reserves amount to several hundred years of supply at today’s rate of extraction, questions remain regarding the characterization and quantification of coal reserves as well as future rates of coal utilization. Chapter 3 describes coal resource and reserve assessments and addresses issues and concerns associated with these assessments.
The second stage of the coal fuel cycle is the mining and subsequent processing of coal from underground and surface mines, described in Chapter 4. Coal processing can include a variety of steps—crushing, screening, and wet or dry separations—to reduce the mineral matter (ash) content of coal prior to transport and use. Much western coal is surface mined from very thick (greater than 50 feet) seams of relatively clean coal and shipped after simple crushing and screening, whereas eastern coal—generally mined from thinner seams (less than 10 feet thick)—is characteristically cleaned prior to shipment.
The third stage of the fuel cycle is the transport of raw or processed coal, described in Chapter 5. Approximately two-thirds of coal production is moved by rail, with trucks, inland waterways, and multimodal transport accounting for the remaining third. One reason for the large market share for rail was the rapid growth in the 1990s of coal production from the Powder River Basin. More than 90 percent of this coal is transported by rail outside the state of origin, with more than 50 percent going to power plants east of the Mississippi River and to Texas. The chapter also includes a brief description of the distribution of coal-derived products to end users, dominated by the electric power transmission system, and discusses the potential future transport of CO2 captured in coal-fired power plants.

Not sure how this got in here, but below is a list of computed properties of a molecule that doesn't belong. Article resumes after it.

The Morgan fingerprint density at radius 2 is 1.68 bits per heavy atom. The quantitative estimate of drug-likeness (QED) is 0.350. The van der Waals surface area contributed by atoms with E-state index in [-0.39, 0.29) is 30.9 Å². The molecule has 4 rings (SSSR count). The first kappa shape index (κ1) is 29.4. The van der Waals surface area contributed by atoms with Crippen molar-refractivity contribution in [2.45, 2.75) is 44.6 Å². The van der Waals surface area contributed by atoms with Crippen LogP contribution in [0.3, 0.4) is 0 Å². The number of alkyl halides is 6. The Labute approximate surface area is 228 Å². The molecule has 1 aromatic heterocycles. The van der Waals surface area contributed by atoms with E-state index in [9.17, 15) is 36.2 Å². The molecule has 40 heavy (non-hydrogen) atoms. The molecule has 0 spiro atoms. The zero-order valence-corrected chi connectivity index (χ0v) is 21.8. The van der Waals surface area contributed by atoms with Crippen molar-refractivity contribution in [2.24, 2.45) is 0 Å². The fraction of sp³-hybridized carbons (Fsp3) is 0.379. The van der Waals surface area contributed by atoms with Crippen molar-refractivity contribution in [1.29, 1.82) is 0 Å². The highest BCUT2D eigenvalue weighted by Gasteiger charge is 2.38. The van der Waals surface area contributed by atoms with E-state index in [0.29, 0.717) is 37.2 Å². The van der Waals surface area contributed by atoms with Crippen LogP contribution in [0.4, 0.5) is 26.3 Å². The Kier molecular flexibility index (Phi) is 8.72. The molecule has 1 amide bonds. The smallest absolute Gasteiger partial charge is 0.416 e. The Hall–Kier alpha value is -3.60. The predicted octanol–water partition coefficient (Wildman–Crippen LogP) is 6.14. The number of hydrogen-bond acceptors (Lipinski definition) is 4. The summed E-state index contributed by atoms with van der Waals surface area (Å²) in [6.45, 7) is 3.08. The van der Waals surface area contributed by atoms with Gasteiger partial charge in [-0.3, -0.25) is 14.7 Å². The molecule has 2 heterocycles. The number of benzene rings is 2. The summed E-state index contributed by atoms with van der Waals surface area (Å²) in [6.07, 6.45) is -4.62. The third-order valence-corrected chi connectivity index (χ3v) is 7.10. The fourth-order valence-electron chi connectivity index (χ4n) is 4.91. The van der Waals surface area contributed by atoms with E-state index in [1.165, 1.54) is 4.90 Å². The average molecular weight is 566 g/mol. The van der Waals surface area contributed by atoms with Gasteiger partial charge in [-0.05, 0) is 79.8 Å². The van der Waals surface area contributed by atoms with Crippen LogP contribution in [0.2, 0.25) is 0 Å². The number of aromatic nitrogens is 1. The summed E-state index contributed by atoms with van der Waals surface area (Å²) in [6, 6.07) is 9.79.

The fourth stage of the fuel cycle is the conversion of coal to other energy forms, described in Chapter 6. This stage is dominated by the combustion of coal for electric power generation, which accounted for 92 percent of U.S. coal use in 2005. Other major uses of coal are by the industrial sector for the production of coke (used in steel and other metals production processes) and as a boiler fuel to supply process heat and power. As well as a brief analysis of R&D issues associated with coal utilization, Chapter 6 also discusses environmental concerns associated with coal-fired power plants.
Chapter 7 summarizes future projections for coal production and use, notes two important societal issues—community impacts and workforce demographics—that cut across the coal fuel cycle, and presents an outline of current federal support for coal-related R&D. Chapter 7 also summarizes the findings and repeats the recommendations from earlier chapters for additional funding support of upstream R&D activities, and concludes with suggestions for improved coordination of R&D activities among federal agencies, coal-producing states, and the coal industry. As part of its analysis of existing and past coal-related R&D programs and their outputs, the committee used its collective knowledge to provide broad, but necessarily approximate, estimates of the funding levels that will be required to achieve the outcomes described in each recommendation.